MANILA - The chief of the Philippine Health Insurance Corp. (PhilHealth) on Friday welcomed Presidential Spokesperson Harry Roque’s statement that someone else should implement the Universal Health Care law.
“Ang masasabi ko kay (what I can say to) Atty. Roque, be my guest. My family will be very grateful if they can find somebody, baka siya (maybe him). No problem with me. But he’s not the President, he’s the spokesman, so these are two different things,” said PhilHealth President and CEO Ricardo Morales.
Morales said he would rather not bother the President about the issue as he has other more serious problems at hand.
“We’re still working on the solution. I think it’s premature to bother the President. We should come to him with the solution. That has not yet been obtained. Too early to bother the President with this,” he said on ANC’s Headstart.
Morales earlier recommended to delay the implementation of the Universal Health Care law citing lack of funds, but Roque questioned his alleged inaction over corruption issues within the agency.
Roque, a former sectoral representative, is among principal authors of the law, which ensures access of all Filipinos to health care.
“i have looked for that P154 billion from day 1. I have not found it. I’ve asked the Commission on Audit, the insurance commission, the National Bureau of Investigation, the Presidential Anti-Crime Commission… it remains unsubstantiated,” Morales said.
He was referring to Roque's estimate that P154 billion in PhilHealth funds was lost to corruption.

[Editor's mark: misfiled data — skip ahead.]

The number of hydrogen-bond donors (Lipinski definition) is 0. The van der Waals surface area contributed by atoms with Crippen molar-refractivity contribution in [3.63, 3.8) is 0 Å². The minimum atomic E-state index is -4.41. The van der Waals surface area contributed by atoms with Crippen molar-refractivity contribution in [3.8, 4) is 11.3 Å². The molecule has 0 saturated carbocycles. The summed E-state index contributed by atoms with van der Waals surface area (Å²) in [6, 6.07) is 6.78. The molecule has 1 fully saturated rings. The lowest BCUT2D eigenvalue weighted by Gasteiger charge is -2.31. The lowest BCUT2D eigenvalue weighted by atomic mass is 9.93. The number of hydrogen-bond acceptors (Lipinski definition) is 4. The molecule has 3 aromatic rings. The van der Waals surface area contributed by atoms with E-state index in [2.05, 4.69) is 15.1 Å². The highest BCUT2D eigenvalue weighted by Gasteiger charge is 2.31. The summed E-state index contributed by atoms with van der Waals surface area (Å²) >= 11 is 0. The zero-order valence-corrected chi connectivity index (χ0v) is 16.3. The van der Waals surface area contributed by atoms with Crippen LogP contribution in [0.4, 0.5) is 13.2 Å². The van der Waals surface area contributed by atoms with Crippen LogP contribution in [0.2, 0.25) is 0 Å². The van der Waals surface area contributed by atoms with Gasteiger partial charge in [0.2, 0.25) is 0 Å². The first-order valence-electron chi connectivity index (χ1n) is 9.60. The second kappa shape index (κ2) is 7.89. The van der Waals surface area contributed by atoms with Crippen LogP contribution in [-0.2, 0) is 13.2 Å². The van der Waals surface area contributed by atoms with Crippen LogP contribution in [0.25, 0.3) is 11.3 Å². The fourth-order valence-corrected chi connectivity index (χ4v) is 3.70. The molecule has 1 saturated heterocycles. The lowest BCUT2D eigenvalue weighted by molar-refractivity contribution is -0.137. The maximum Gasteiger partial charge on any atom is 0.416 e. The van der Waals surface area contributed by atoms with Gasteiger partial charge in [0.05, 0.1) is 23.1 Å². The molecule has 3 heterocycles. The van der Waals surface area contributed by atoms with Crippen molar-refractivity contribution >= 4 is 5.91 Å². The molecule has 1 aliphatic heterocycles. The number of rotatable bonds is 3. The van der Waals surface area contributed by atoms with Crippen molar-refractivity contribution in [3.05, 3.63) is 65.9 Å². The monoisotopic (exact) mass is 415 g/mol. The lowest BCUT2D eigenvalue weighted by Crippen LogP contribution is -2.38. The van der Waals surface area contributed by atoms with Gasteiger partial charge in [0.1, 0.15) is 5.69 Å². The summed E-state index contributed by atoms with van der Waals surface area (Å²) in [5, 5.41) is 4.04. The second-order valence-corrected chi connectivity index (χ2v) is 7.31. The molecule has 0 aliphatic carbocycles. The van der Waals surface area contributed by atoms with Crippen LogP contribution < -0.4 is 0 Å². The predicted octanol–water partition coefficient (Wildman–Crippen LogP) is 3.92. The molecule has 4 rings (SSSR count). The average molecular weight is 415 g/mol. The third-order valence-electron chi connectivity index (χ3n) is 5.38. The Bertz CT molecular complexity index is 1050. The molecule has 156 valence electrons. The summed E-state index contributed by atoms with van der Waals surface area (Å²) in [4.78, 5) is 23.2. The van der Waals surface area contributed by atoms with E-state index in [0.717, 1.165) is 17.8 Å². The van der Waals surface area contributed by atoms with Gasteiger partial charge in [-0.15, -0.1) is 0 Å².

“Sec. Roque does not have access to the operating figures of PhilHealth, so I wonder where he got those figures,” he said.
“Even if we find these people, but I think we cannot because there is no evidence, it is not enough to shore up the finances of PhilHealth today,” he said.
In an earlier interview on ABS-CBN Teleradyo, Morales admitted that there are errors in the processing of claims but not as large-scale as that being alleged by Roque.
He said PhilHealth processes 50,000 claims a day and some are even being done manually.
“Not on that scale. Mayroong mga tumatalbog dahil nagkamali 'yung clerk, mali 'yung code nire-reject ng computer… mga ganun pero hindi yung sinasabi niyang systemic na sindikato na gumagawa ng fraud. Wala kaming nakita,” he said.
(Some bounce because the clerk made a mistake, the computer rejects the code... but nothing systemic, no syndicate committing fraud. We did not see any.)
The state health insurance agency was earlier mired in a scandal over alleged ghost claims.
Morales, meanwhile, challenged Roque to take his allegations to court.
“Kung mayroon siyang ebidensiya ‘di i-file niya sa court nang malaman natin kung sino-sino ba ang mga ito at marekober ang pera kung totoo man,” he said.
(If he has evidence then file it in court so we find out those involved and recover the money, if it's true.)